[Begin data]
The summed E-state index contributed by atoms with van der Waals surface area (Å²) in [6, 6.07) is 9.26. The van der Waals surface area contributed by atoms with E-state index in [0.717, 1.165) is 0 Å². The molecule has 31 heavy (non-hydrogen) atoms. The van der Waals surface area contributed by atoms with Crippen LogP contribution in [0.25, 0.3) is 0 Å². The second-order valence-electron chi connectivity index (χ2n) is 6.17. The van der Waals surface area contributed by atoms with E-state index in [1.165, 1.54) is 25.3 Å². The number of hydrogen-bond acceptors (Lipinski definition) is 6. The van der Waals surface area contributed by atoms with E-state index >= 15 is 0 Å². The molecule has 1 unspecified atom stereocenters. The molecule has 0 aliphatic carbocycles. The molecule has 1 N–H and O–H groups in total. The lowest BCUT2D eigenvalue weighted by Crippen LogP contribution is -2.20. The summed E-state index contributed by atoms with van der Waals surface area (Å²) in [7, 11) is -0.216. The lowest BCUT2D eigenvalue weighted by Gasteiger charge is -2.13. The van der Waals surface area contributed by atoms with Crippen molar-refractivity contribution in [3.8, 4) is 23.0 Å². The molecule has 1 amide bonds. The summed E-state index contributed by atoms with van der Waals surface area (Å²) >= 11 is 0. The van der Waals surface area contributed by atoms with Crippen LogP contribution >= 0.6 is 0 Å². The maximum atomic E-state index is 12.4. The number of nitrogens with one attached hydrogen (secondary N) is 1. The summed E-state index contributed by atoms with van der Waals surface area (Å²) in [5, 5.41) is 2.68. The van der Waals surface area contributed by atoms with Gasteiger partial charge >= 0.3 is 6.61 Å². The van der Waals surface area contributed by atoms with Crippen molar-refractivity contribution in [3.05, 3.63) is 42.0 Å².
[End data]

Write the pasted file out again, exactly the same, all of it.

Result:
The summed E-state index contributed by atoms with van der Waals surface area (Å²) in [6, 6.07) is 9.26. The van der Waals surface area contributed by atoms with E-state index in [0.717, 1.165) is 0 Å². The molecule has 31 heavy (non-hydrogen) atoms. The van der Waals surface area contributed by atoms with Crippen LogP contribution in [0.25, 0.3) is 0 Å². The second-order valence-electron chi connectivity index (χ2n) is 6.17. The van der Waals surface area contributed by atoms with E-state index in [1.165, 1.54) is 25.3 Å². The number of hydrogen-bond acceptors (Lipinski definition) is 6. The van der Waals surface area contributed by atoms with E-state index >= 15 is 0 Å². The molecule has 1 unspecified atom stereocenters. The molecule has 0 aliphatic carbocycles. The molecule has 1 N–H and O–H groups in total. The lowest BCUT2D eigenvalue weighted by Crippen LogP contribution is -2.20. The summed E-state index contributed by atoms with van der Waals surface area (Å²) in [7, 11) is -0.216. The lowest BCUT2D eigenvalue weighted by Gasteiger charge is -2.13. The van der Waals surface area contributed by atoms with Crippen molar-refractivity contribution in [3.8, 4) is 23.0 Å². The molecule has 1 amide bonds. The summed E-state index contributed by atoms with van der Waals surface area (Å²) >= 11 is 0. The van der Waals surface area contributed by atoms with Crippen LogP contribution >= 0.6 is 0 Å². The maximum atomic E-state index is 12.4. The number of nitrogens with one attached hydrogen (secondary N) is 1. The summed E-state index contributed by atoms with van der Waals surface area (Å²) in [5, 5.41) is 2.68. The van der Waals surface area contributed by atoms with Gasteiger partial charge >= 0.3 is 6.61 Å². The van der Waals surface area contributed by atoms with Crippen molar-refractivity contribution in [3.05, 3.63) is 42.0 Å².